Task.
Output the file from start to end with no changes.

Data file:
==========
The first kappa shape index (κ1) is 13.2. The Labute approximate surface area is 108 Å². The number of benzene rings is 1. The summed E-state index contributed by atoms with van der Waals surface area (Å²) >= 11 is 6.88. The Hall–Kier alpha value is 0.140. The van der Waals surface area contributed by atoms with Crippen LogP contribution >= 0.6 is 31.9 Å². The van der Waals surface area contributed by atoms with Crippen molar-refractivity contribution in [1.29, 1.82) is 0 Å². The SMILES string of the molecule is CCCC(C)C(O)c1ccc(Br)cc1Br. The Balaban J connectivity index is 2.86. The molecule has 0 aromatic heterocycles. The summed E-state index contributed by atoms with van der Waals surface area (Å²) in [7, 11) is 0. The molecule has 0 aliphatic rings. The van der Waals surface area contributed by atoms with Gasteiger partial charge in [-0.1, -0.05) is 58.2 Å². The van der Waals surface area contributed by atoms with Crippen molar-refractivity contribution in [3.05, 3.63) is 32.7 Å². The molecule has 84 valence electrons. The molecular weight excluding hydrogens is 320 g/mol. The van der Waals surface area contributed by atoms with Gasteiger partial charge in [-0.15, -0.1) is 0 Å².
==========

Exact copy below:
The first kappa shape index (κ1) is 13.2. The Labute approximate surface area is 108 Å². The number of benzene rings is 1. The summed E-state index contributed by atoms with van der Waals surface area (Å²) >= 11 is 6.88. The Hall–Kier alpha value is 0.140. The van der Waals surface area contributed by atoms with Crippen LogP contribution >= 0.6 is 31.9 Å². The van der Waals surface area contributed by atoms with Crippen molar-refractivity contribution in [1.29, 1.82) is 0 Å². The SMILES string of the molecule is CCCC(C)C(O)c1ccc(Br)cc1Br. The Balaban J connectivity index is 2.86. The molecule has 0 aromatic heterocycles. The summed E-state index contributed by atoms with van der Waals surface area (Å²) in [7, 11) is 0. The molecule has 0 aliphatic rings. The van der Waals surface area contributed by atoms with Gasteiger partial charge in [-0.1, -0.05) is 58.2 Å². The van der Waals surface area contributed by atoms with Crippen molar-refractivity contribution in [3.05, 3.63) is 32.7 Å². The molecule has 84 valence electrons. The molecular weight excluding hydrogens is 320 g/mol. The van der Waals surface area contributed by atoms with Gasteiger partial charge in [-0.15, -0.1) is 0 Å².